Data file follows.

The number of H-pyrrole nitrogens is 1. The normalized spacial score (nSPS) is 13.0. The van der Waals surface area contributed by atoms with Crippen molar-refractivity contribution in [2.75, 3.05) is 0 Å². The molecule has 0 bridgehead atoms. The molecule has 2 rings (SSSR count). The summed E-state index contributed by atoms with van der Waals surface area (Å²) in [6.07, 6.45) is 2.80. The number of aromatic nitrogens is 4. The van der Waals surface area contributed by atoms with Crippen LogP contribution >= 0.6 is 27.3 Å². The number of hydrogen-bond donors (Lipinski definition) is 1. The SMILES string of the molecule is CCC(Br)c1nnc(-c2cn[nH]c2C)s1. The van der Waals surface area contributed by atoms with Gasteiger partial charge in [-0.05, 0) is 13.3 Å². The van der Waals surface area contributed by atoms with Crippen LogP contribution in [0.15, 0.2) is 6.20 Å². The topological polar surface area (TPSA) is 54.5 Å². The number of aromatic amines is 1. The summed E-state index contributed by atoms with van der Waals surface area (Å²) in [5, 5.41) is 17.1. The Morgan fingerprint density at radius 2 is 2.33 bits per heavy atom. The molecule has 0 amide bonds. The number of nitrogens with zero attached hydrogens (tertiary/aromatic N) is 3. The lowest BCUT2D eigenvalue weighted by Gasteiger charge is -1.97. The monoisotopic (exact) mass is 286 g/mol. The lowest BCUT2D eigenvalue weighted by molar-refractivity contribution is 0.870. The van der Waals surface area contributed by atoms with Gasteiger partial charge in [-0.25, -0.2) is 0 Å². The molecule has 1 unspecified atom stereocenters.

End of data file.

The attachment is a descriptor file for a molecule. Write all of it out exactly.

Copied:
The number of H-pyrrole nitrogens is 1. The normalized spacial score (nSPS) is 13.0. The van der Waals surface area contributed by atoms with Crippen molar-refractivity contribution in [2.75, 3.05) is 0 Å². The molecule has 0 bridgehead atoms. The molecule has 2 rings (SSSR count). The summed E-state index contributed by atoms with van der Waals surface area (Å²) in [6.07, 6.45) is 2.80. The number of aromatic nitrogens is 4. The van der Waals surface area contributed by atoms with Crippen LogP contribution >= 0.6 is 27.3 Å². The number of hydrogen-bond donors (Lipinski definition) is 1. The SMILES string of the molecule is CCC(Br)c1nnc(-c2cn[nH]c2C)s1. The van der Waals surface area contributed by atoms with Gasteiger partial charge in [-0.05, 0) is 13.3 Å². The van der Waals surface area contributed by atoms with Crippen LogP contribution in [0.15, 0.2) is 6.20 Å². The topological polar surface area (TPSA) is 54.5 Å². The number of aromatic amines is 1. The summed E-state index contributed by atoms with van der Waals surface area (Å²) in [5, 5.41) is 17.1. The Morgan fingerprint density at radius 2 is 2.33 bits per heavy atom. The molecule has 0 amide bonds. The number of nitrogens with zero attached hydrogens (tertiary/aromatic N) is 3. The lowest BCUT2D eigenvalue weighted by Gasteiger charge is -1.97. The monoisotopic (exact) mass is 286 g/mol. The lowest BCUT2D eigenvalue weighted by molar-refractivity contribution is 0.870. The van der Waals surface area contributed by atoms with Gasteiger partial charge in [-0.25, -0.2) is 0 Å². The molecule has 1 unspecified atom stereocenters.